In this post I’m going to discuss a potential attack, using a common method of implementing webmention comments on a site, that can allow an attacker to obtain visitor information from a third party site, and to possibly launch drive-by attacks.

This came about from a discussion related to retrieving non-TLS protected resources from a TLS protected site, and it got me thinking that the problem went a little deeper.

The Attack

A common way of handling webmentions on an Indieweb site, such as those powered by Known, is as follows:

  1. Alice writes an comment on her site, and references Bob’s post
  2. Alice sends a webmention to Bob’s site referencing the URL of her comment, and the post she’s referring to.
  3. Bob’s site retrieves Alice’s comment & parses it for Microformats markup
  4. If all things check out, Bob’s site then renders the comment using text, profile url and profile icon information obtained from Alice’s site.

It is step 4 that’s the problem here.

Typically, when the webmention is parsed and rendered by Bob, the site software will attempt to construct a nice looking comment. To do this, the site software will typically render an avatar icon, together with a user name, next to the comment. This information is obtained by parsing MF2 data from Alice’s site, and while the Webmention spec says that content should be sanitised for XSS etc, profile icons are often overlooked – a URL is fairly innocuous, so it’s generally just dropped into an img tag.

Now, if Alice was evil, she could, for example, configure her server to send “in the past” cache headers when her server served her avatar. This would mean that her server logs would then start collecting some detailed traffic information about the visitors of the page she webmentioned, since every visitor’s browser would retrieve a new copy of her profile icon.

She could, if she was very smart (or was a well funded government agency sitting on a whole bunch of zero day browser exploits) serve specially crafted content designed to trigger a buffer overflow in a specific visitor’s browser at this point.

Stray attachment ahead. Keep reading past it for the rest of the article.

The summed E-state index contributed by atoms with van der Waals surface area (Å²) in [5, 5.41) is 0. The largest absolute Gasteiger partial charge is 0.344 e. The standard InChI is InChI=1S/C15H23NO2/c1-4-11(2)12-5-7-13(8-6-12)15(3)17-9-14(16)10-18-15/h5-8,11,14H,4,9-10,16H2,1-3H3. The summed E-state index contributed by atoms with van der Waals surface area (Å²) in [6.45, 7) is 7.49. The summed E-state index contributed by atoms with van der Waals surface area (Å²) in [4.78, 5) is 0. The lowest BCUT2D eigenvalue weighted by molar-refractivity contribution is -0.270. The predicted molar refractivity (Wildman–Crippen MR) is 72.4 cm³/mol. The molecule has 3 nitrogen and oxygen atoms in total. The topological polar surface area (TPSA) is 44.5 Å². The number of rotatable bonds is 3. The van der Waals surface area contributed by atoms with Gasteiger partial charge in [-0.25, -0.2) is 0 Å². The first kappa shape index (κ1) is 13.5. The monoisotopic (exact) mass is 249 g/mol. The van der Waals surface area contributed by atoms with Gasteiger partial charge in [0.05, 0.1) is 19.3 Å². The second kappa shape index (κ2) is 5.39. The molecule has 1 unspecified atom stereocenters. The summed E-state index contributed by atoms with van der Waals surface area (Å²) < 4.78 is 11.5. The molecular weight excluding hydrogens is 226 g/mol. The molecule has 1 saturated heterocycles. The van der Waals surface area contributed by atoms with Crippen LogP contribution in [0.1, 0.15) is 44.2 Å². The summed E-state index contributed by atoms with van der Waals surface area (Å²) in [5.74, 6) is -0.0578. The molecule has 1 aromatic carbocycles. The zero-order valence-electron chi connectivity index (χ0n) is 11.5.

Worse, she could do this even if the entire site was protected by TLS.


The simplest way to prevent this kind of exploit is not to render profile icons from webmentions. This is, however, a sub-optimal solution.

My current thinking is that Bob’s site (the site receiving and rendering the webmention) should, when receiving the webmention, fetch and cache the profile icon and serve it locally from his server.

This would prevent Alice from performing much in the way of traffic analysis since her server would only be hit for the original request. If you server re-samples the image as well (to enforce a specific size, for example) then the process would likely do much to strip any potential hidden nasties embedded in the file.

There is a DoS potential to this, but techniques for mitigating DoS for webmention/MF2 parsing have already been discussed in the Webmention spec.

Anyway… thoughts?


So, Known lets you share links via a share API (and a toolbar bookmarklet). In the later versions of it, this action also calls a link shorten event hook which allows a plugin to shorten the shared URL.

Because I often share links, I wrote a quick plugin to hook into my domain.

Using the plugin

Install and activate the plugin in the usual way, and then in your admin panel add your generic access token to the input box on the bitly page. Generate this token from your bitly settings page.

Currently you can only have one domain per Idno install, basically because I was short of time and so didn’t do the full OAuth thing.

So much to do, and so little time. Have fun!

» Visit the project on Github...


I’ve submitted a pull request over on the Known project git repo that allows you to specify a CURL proxy connect string (which has since been merged).

If specified, this connection string will make all web service and web mention calls be sent via a proxy server.

This was a relatively small change, but is useful in many ways – for example, for communicating through a corporate firewall. It is also provides a way of routing Known to Known communication over TOR.

Why would you want to do this?

Well, this is part of an ongoing effort to harden Known against the new attack realities we face on the internet in the 21st century.

One of the things that the Snowden documents have revealed, is that the bad guys are particularly interested in harvesting everyone’s social graph – who knows who – so that they can, among other things, automate guilt by association.

Going to some lengths to hide this information from an attacker sitting on the wire, is therefore, a prudent thing to do.

Ok, how?

  • Install the TOR proxy on your server; this may just be as simple as typing apt-get install tor.
  • By default the tor package only installs the client, so you’ll need to modify the config to open up a SOCKS relay.
  • Next, tell your known site to use this relay; open your config.ini and set the proxy_string:


Routing over TOR is only part of the solution of course. For the communication to be properly safe, you should also encrypt the communication using HTTPS.

Unfortunately, whether a connection is conducted over encrypted HTTPS or not is largely up to your friend’s webserver. But, you wouldn’t be silly enough to run unencrypted, right?

Given the numbers of nasty attacks that can be launched against an unencrypted web connection, the internet at large is now moving towards deprecating unencrypted port 80 HTTP. Google search results will now give preferential treatment to encrypted websites, so that’s another reason!

So, don’t be part of the problem. Have fun!